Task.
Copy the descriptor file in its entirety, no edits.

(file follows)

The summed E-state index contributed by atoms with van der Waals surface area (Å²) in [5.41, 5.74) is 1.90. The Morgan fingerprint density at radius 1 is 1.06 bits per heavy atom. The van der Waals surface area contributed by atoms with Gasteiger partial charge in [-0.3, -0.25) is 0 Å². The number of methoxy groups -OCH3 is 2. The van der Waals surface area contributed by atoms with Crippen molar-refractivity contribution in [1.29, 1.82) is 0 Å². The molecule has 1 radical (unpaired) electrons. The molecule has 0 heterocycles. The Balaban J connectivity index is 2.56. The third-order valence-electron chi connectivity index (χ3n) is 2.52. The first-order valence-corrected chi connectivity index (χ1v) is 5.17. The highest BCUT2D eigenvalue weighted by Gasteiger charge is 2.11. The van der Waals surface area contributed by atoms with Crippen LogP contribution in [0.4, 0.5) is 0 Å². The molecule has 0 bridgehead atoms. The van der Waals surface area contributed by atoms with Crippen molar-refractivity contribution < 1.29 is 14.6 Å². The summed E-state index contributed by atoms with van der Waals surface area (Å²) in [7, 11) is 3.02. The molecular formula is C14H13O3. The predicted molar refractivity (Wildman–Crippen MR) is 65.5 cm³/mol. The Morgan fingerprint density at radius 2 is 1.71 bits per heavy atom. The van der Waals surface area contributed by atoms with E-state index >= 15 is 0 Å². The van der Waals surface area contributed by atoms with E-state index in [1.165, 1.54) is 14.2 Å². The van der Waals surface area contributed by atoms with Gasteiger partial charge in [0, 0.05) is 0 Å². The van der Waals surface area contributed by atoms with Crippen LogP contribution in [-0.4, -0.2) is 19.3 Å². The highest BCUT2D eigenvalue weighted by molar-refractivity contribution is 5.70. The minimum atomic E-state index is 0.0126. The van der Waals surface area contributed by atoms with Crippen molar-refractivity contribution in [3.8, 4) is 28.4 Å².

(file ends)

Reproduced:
The summed E-state index contributed by atoms with van der Waals surface area (Å²) in [5.41, 5.74) is 1.90. The Morgan fingerprint density at radius 1 is 1.06 bits per heavy atom. The van der Waals surface area contributed by atoms with Gasteiger partial charge in [-0.3, -0.25) is 0 Å². The number of methoxy groups -OCH3 is 2. The van der Waals surface area contributed by atoms with Crippen molar-refractivity contribution in [1.29, 1.82) is 0 Å². The molecule has 1 radical (unpaired) electrons. The molecule has 0 heterocycles. The Balaban J connectivity index is 2.56. The third-order valence-electron chi connectivity index (χ3n) is 2.52. The first-order valence-corrected chi connectivity index (χ1v) is 5.17. The highest BCUT2D eigenvalue weighted by Gasteiger charge is 2.11. The van der Waals surface area contributed by atoms with Crippen LogP contribution in [0.4, 0.5) is 0 Å². The molecule has 0 bridgehead atoms. The van der Waals surface area contributed by atoms with Crippen molar-refractivity contribution < 1.29 is 14.6 Å². The summed E-state index contributed by atoms with van der Waals surface area (Å²) in [7, 11) is 3.02. The molecular formula is C14H13O3. The predicted molar refractivity (Wildman–Crippen MR) is 65.5 cm³/mol. The Morgan fingerprint density at radius 2 is 1.71 bits per heavy atom. The van der Waals surface area contributed by atoms with E-state index >= 15 is 0 Å². The van der Waals surface area contributed by atoms with E-state index in [1.165, 1.54) is 14.2 Å². The van der Waals surface area contributed by atoms with Gasteiger partial charge in [0, 0.05) is 0 Å². The van der Waals surface area contributed by atoms with Crippen LogP contribution in [-0.4, -0.2) is 19.3 Å². The highest BCUT2D eigenvalue weighted by molar-refractivity contribution is 5.70. The minimum atomic E-state index is 0.0126. The van der Waals surface area contributed by atoms with Crippen molar-refractivity contribution in [3.8, 4) is 28.4 Å².